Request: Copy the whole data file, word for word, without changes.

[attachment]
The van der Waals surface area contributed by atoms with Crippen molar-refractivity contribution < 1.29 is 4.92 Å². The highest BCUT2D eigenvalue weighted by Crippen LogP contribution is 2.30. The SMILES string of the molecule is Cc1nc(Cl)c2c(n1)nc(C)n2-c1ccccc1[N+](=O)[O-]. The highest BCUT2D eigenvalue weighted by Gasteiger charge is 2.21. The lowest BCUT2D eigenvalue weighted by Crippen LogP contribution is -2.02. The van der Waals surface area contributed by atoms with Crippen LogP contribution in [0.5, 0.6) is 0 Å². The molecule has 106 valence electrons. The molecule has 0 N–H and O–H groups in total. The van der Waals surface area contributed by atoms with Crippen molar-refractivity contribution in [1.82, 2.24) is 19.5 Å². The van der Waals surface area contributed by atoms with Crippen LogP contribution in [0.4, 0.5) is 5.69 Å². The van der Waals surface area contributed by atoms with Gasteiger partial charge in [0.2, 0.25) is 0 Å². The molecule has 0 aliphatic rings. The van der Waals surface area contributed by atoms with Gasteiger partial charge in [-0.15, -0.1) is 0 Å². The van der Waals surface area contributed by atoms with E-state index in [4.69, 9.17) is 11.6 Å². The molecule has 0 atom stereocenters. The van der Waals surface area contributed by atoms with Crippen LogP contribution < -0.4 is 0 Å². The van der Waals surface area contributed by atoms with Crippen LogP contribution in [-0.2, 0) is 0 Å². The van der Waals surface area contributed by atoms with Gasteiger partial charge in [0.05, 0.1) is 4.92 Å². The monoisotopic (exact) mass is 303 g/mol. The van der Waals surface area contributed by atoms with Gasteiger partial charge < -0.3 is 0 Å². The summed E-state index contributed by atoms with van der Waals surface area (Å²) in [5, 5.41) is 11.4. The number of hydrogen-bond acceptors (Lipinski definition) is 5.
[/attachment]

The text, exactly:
The van der Waals surface area contributed by atoms with Crippen molar-refractivity contribution < 1.29 is 4.92 Å². The highest BCUT2D eigenvalue weighted by Crippen LogP contribution is 2.30. The SMILES string of the molecule is Cc1nc(Cl)c2c(n1)nc(C)n2-c1ccccc1[N+](=O)[O-]. The highest BCUT2D eigenvalue weighted by Gasteiger charge is 2.21. The lowest BCUT2D eigenvalue weighted by Crippen LogP contribution is -2.02. The van der Waals surface area contributed by atoms with Crippen LogP contribution in [0.5, 0.6) is 0 Å². The molecule has 106 valence electrons. The molecule has 0 N–H and O–H groups in total. The van der Waals surface area contributed by atoms with Crippen molar-refractivity contribution in [1.82, 2.24) is 19.5 Å². The van der Waals surface area contributed by atoms with Crippen LogP contribution in [0.4, 0.5) is 5.69 Å². The van der Waals surface area contributed by atoms with Gasteiger partial charge in [0.2, 0.25) is 0 Å². The molecule has 0 aliphatic rings. The van der Waals surface area contributed by atoms with Gasteiger partial charge in [-0.15, -0.1) is 0 Å². The van der Waals surface area contributed by atoms with E-state index in [4.69, 9.17) is 11.6 Å². The molecule has 0 atom stereocenters. The van der Waals surface area contributed by atoms with Crippen LogP contribution < -0.4 is 0 Å². The van der Waals surface area contributed by atoms with Crippen LogP contribution in [-0.2, 0) is 0 Å². The van der Waals surface area contributed by atoms with Gasteiger partial charge in [0.05, 0.1) is 4.92 Å². The monoisotopic (exact) mass is 303 g/mol. The van der Waals surface area contributed by atoms with Gasteiger partial charge < -0.3 is 0 Å². The summed E-state index contributed by atoms with van der Waals surface area (Å²) in [5, 5.41) is 11.4. The number of hydrogen-bond acceptors (Lipinski definition) is 5.